<img height="1" width="1" src="https://www.facebook.com/tr?id=584049588761194&amp;ev=PageView &amp;noscript=1">

ISA Flavours - August 2020

It’s coming to the end of August and, despite the pandemic, for many of us its traditionally the time for family holidays and ice cream at the seaside. This month rather than talking about flavours of ice cream (Häagen-Dazs Salted Caramel for me!), I’ve been asked by a friend about different flavours of ISA.

The question she asked me was: “I’ve got a Cash ISA which is maturing soon and I want to understand my options better. I would usually transfer it to another Cash ISA but the rates on offer are very low and in most cases below inflation. I know that to get a better return I might need to take some risk, but am a bit worried about it as I’ve heard the stock market is not doing so well. What do I need to consider?”

What is an ISA?

ISA stands for Individual Savings Account. ISAs first became available on 6th April 1999 and benefit from being tax free, which means that they are exempt from UK Income Tax and Capital Gains Tax.

They are very popular with latest HMRC statistics suggesting that Adult ISA holdings stood at £584 billion and 11 million Adult ISA accounts were subscribed to in 2018-19.
Source: https://www.gov.uk/government/statistics/individual-savings-account-statistics.

There are four types of ISA:

  • Cash ISAs
  • Stocks and Shares ISAs
  • Innovative finance ISAs
  • Lifetime ISAs

You can put money into one of each kind of ISA each tax year. To open an ISA you must be a UK resident and 16 or over for a Cash ISA, or 18 or over for other types of ISA. You cannot hold an ISA with or on behalf of someone else. There are also Junior ISAs for children under 18.

Cash ISAs

Think of a Cash ISA as plain vanilla ice cream. The return you get could be a variable rate for an easy access account or a fixed rate if you are tying up your savings for longer.

All cash savings interest is now paid gross and if you are a basic rate taxpayer, interest is tax free up to a limit of £1,000 each year. For a higher rate taxpayer the tax free limit is £500 but a 45% rate taxpayer must pay tax on all their interest.

At the time of writing, cash savings accounts are paying higher rates than Cash ISAs so most people will be better off saving in a normal savings account. The exceptions to this are 45% rate taxpayers and those that have large amounts of savings that exceed the tax free interest limits.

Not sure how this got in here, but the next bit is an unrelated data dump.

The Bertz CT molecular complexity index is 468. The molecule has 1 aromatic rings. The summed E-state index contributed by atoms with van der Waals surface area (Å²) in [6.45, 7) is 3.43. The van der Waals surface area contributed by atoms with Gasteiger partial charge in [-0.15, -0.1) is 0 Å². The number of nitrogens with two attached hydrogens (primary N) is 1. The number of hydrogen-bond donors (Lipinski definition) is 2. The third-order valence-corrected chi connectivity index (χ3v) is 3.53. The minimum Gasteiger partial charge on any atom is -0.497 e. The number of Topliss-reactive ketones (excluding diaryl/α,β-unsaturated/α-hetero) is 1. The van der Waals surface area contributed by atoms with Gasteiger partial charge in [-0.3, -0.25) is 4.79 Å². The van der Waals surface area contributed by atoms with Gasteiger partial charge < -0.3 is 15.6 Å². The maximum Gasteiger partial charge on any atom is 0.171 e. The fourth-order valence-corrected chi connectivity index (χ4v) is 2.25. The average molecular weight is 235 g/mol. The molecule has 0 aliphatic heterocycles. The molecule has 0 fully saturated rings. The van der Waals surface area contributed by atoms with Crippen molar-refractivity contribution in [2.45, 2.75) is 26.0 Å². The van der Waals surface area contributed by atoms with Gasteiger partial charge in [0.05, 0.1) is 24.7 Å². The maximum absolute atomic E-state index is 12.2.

As interest rates are currently low, the real value of your savings could be eroded by inflation. The Consumer Prices Index including owner occupiers’ housing costs (CPIH) 12-month inflation rate was 1.1% in July 2020. This means you currently need to earn a rate higher than 1.1% to beat inflation.

Stocks and Shares ISA

Stocks and Shares ISAs come in a variety of flavours and can include shares in companies, unit trusts, investment funds, corporate bonds and government bonds.

Stocks and Shares ISAs carry a higher risk than a Cash ISA and have a higher potential return, depending on where your money is invested. Some allow you to choose from a wide range of funds or individual stocks and shares and others, like the Metfriendly ISA, are invested in a single fund.

If you have a choice of fund, then it is important that you understand the risks you are taking. The provider’s documentation will show the level of risk rated on a scale between 1 (low risk) to 7 (high risk). Thinking of these as ice cream flavours, the range might go from a simple vanilla to rocky road with strawberry, neapolitan, chocolate, mint chocolate chip and coffee in between.

Metfriendly’s ISAs have a risk rating of 3, which is a medium to low risk, and are invested in Metfriendly’s With-Profits Fund. The With-Profits Fund is invested in a diversified portfolio of assets, which is how we balance safety with returns and includes cash, bonds, a multi asset fund and commercial property. Think of it as a neapolitan ice cream, which is a mixture of different flavours.

Innovative finance ISAs

These are a relatively new type of ISA and are an exotic flavour of ice cream such as peppermint bark. They can be invested in peer-to-peer loans, which are loans that you give to other people or businesses without using a bank, and crowdfunding investments, which are investments in a business by buying its debt.

Returns on peer to peer lending will generally be better than on bank deposit accounts, but there is a risk you could lose money if borrowers default or miss repayments. Crowd funding investments are usually in small, start-up companies and so can be high risk. According to the Office for National Statistics (ONS), just 40% of small businesses are still trading after five years.

Lifetime ISA (LISA)

The newest type of ISA is the Lifetime ISA (LISA). Although there is only one type of LISA, it can be invested in cash, stocks and shares or a mixture of both. In addition, it is permitted to change between types of investment over time whilst staying the same LISA.

It is the new kid on the block, like Brownie Macchiato ice cream with a 25% extra free helping! It can be taken out by 18-39 year olds to get on the housing ladder or to build a tax free lump sum payable at age 60. Metfriendly was the first to offer the LISA when it started in 2017.

You can save up to £4,000 per tax year and the Government will add 25%, which is up to £1,000 p.a. As you can make payments up to your 50th birthday this can be a great way of obtaining a very generous government contribution of over £30,000 for a LISA that has been fully funded from the age of 18 to 50.